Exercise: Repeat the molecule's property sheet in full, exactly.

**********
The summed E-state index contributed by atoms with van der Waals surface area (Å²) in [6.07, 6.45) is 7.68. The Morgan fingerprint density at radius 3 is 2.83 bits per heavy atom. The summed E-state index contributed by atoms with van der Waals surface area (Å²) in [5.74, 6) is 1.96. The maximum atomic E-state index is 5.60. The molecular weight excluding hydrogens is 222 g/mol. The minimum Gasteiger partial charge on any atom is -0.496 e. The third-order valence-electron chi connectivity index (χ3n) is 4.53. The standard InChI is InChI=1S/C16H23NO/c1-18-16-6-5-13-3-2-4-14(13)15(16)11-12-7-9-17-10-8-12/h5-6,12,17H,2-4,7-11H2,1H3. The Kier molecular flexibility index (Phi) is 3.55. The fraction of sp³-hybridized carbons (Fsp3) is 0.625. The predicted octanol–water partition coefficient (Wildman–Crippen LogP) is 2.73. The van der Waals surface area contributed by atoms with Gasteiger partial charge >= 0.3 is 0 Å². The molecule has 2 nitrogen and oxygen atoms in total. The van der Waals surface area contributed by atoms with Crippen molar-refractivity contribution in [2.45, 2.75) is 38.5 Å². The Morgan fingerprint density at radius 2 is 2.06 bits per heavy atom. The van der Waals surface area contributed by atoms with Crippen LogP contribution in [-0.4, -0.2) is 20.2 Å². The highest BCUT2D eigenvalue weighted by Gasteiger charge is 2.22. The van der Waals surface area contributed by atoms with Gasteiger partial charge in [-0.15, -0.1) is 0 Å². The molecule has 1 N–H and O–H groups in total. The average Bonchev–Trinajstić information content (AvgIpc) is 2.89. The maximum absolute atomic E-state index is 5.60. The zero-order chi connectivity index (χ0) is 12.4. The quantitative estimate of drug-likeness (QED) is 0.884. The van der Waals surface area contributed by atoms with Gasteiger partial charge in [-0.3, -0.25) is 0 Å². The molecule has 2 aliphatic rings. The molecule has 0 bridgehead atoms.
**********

The summed E-state index contributed by atoms with van der Waals surface area (Å²) in [6.07, 6.45) is 7.68. The Morgan fingerprint density at radius 3 is 2.83 bits per heavy atom. The summed E-state index contributed by atoms with van der Waals surface area (Å²) in [5.74, 6) is 1.96. The maximum atomic E-state index is 5.60. The molecular weight excluding hydrogens is 222 g/mol. The minimum Gasteiger partial charge on any atom is -0.496 e. The third-order valence-electron chi connectivity index (χ3n) is 4.53. The standard InChI is InChI=1S/C16H23NO/c1-18-16-6-5-13-3-2-4-14(13)15(16)11-12-7-9-17-10-8-12/h5-6,12,17H,2-4,7-11H2,1H3. The Kier molecular flexibility index (Phi) is 3.55. The fraction of sp³-hybridized carbons (Fsp3) is 0.625. The predicted octanol–water partition coefficient (Wildman–Crippen LogP) is 2.73. The van der Waals surface area contributed by atoms with Gasteiger partial charge >= 0.3 is 0 Å². The molecule has 2 nitrogen and oxygen atoms in total. The van der Waals surface area contributed by atoms with Crippen molar-refractivity contribution in [2.45, 2.75) is 38.5 Å². The Morgan fingerprint density at radius 2 is 2.06 bits per heavy atom. The van der Waals surface area contributed by atoms with Crippen LogP contribution in [-0.4, -0.2) is 20.2 Å². The highest BCUT2D eigenvalue weighted by Gasteiger charge is 2.22. The van der Waals surface area contributed by atoms with Gasteiger partial charge in [-0.15, -0.1) is 0 Å². The molecule has 1 N–H and O–H groups in total. The average Bonchev–Trinajstić information content (AvgIpc) is 2.89. The maximum absolute atomic E-state index is 5.60. The zero-order chi connectivity index (χ0) is 12.4. The quantitative estimate of drug-likeness (QED) is 0.884. The van der Waals surface area contributed by atoms with Gasteiger partial charge in [-0.3, -0.25) is 0 Å². The molecule has 2 aliphatic rings. The molecule has 0 bridgehead atoms.